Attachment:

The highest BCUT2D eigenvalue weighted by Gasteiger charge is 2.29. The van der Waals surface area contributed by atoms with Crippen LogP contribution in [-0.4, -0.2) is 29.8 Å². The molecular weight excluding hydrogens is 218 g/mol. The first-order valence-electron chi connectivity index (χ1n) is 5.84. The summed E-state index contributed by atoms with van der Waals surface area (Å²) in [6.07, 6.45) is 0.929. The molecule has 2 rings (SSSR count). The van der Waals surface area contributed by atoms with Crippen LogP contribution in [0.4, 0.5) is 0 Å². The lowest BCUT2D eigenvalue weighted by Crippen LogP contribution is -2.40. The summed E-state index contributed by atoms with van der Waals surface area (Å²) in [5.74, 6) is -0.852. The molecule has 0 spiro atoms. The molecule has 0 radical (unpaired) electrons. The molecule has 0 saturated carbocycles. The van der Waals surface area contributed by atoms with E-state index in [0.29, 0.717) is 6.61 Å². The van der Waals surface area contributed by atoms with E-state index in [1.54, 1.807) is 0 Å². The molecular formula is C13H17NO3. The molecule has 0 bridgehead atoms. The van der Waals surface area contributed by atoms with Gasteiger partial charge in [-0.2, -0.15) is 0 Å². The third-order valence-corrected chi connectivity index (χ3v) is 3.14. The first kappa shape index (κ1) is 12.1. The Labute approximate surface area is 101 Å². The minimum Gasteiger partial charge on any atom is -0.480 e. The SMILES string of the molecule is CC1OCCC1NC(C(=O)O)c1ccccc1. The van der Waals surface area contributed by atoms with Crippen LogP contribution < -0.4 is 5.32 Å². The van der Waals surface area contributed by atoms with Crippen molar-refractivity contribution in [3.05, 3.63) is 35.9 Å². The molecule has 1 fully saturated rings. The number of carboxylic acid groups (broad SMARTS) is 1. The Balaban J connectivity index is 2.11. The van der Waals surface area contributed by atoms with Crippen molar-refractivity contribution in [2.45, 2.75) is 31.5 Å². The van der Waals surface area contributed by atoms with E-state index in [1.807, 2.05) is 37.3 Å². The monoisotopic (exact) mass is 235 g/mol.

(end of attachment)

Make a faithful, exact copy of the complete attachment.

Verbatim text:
The highest BCUT2D eigenvalue weighted by Gasteiger charge is 2.29. The van der Waals surface area contributed by atoms with Crippen LogP contribution in [-0.4, -0.2) is 29.8 Å². The molecular weight excluding hydrogens is 218 g/mol. The first-order valence-electron chi connectivity index (χ1n) is 5.84. The summed E-state index contributed by atoms with van der Waals surface area (Å²) in [6.07, 6.45) is 0.929. The molecule has 2 rings (SSSR count). The van der Waals surface area contributed by atoms with Crippen LogP contribution in [0.4, 0.5) is 0 Å². The lowest BCUT2D eigenvalue weighted by Crippen LogP contribution is -2.40. The summed E-state index contributed by atoms with van der Waals surface area (Å²) in [5.74, 6) is -0.852. The molecule has 0 spiro atoms. The molecule has 0 radical (unpaired) electrons. The molecule has 0 saturated carbocycles. The van der Waals surface area contributed by atoms with E-state index in [0.29, 0.717) is 6.61 Å². The van der Waals surface area contributed by atoms with E-state index in [1.54, 1.807) is 0 Å². The molecular formula is C13H17NO3. The molecule has 0 bridgehead atoms. The van der Waals surface area contributed by atoms with Gasteiger partial charge in [-0.2, -0.15) is 0 Å². The third-order valence-corrected chi connectivity index (χ3v) is 3.14. The first kappa shape index (κ1) is 12.1. The Labute approximate surface area is 101 Å². The minimum Gasteiger partial charge on any atom is -0.480 e. The SMILES string of the molecule is CC1OCCC1NC(C(=O)O)c1ccccc1. The van der Waals surface area contributed by atoms with Crippen LogP contribution < -0.4 is 5.32 Å². The van der Waals surface area contributed by atoms with Crippen molar-refractivity contribution in [3.05, 3.63) is 35.9 Å². The molecule has 1 fully saturated rings. The number of carboxylic acid groups (broad SMARTS) is 1. The Balaban J connectivity index is 2.11. The van der Waals surface area contributed by atoms with Crippen molar-refractivity contribution in [2.45, 2.75) is 31.5 Å². The van der Waals surface area contributed by atoms with E-state index in [1.807, 2.05) is 37.3 Å². The monoisotopic (exact) mass is 235 g/mol.